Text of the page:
Nov. 8, 2002 – St. Thomas sailor Camile Haliday, who got a ride home last week aboard the Navy destroyer on which he serves, has spent the last week enjoying a liberty to remember.
The electronics engineer third class, his crewmates and officers got such a warm welcome when they pulled into Cruz Bay on board the USS Bulkeley that his commanding officer granted Haliday several days' extra leave. The ship pulled out on Sunday; he left by plane Thursday night to fly to Puerto Rico and rejoin his fellow crew members there.
Cynthia Farmer of the St. Thomas USO, which operates the hospitality center on the Charlotte Amalie waterfront for non-commissioner personnel such as Haliday, said the commanding officer "was so pleased by the warmth of the reception he received" that he gave the Virgin Islander an extra week off that, among other things, allowed him to celebrate his birthday at home with family and friends.
Farmer was on hand when the gesture was made last week in Red Hook during a special occasion when the Navy League presented the young Virgin Islander with a plaque for his service to the U.S. military.
"It's not that often anyone gets recognized by the military, because it's such a vast amount of people, the seven-year serviceman said of his honor.
His mother, Patrice Haliday, also was honored, with the presentation of the Mother's Cross, an old-time tradition from World Wars I and II. "It was the kind of thing mothers put in the window when their children were away in the service," Farmer said.
As Haliday spent his last afternoon at home before flying to San Juan to rejoin the Bulkeley, he recounted the memorable moments of his liberty call: the recognition party hosted by the Navy League, the four cakes his mom baked for his birthday on Monday, and being taken by his uncle to the Clinton E. Phipps racetrack in the rain.
But then there was also the three days he had to spend replacing things from a wallet he lost during his stay. It took that long to replace the missing military I.D., something he needed by Thursday night when he had to leave St. Thomas to fly to San Juan.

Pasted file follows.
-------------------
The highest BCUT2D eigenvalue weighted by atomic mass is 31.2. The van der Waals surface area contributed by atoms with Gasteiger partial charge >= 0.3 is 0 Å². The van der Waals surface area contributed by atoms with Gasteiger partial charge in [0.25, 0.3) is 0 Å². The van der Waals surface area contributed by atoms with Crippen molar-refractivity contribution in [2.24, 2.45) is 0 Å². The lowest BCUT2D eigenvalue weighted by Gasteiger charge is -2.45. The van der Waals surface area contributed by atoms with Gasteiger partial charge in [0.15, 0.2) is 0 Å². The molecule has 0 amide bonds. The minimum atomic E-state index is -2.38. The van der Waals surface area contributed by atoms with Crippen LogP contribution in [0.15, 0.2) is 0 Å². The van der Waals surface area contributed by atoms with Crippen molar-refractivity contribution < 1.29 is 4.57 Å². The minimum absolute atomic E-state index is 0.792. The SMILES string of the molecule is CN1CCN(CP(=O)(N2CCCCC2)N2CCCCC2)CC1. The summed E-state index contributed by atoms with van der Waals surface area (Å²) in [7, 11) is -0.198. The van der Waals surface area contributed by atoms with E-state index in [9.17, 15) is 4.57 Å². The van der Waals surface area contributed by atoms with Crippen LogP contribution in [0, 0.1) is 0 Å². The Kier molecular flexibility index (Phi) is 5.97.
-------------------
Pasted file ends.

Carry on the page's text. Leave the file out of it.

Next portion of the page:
Farmer said the four-day leave enjoyed by the rest of the sailors and their officers was just as enjoyable. "They all said how well they were treated on St. John," she related. "One guy said he went into a bar and the patrons wouldn't let him buy himself a drink."
But when the leave ended, it was time to resume duty in a Navy taking on a wartime footing. The Bulkeley, commissioned last December in New York City and homported in Norfolk, Virginia, is a state-of-the-art guided missile destroyer fitted with special water and air purification systems to deal with bioterrorist attack. Its motto is "Freedom's Torch."
Patrice Haliday said the thought of war makes her worry. "I do, a lot, especially with what's going on in Afghanistan," she said. "But I also pray a lot."
Camile Haliday, on the other hand, said he is ready to put all fears aside and face whatever the future may hold. "Patriotism is always good," he said. "And with the events of the world, if anyone can't take it, that''s on them, but I can take it."
He added, "Anything my country wants me to do, I will."
That's not just brave patriotic talk. Haliday reenlisted for a second six-year stint last January. He hopes by the end of that time he will achieve the rank of Navy officer.

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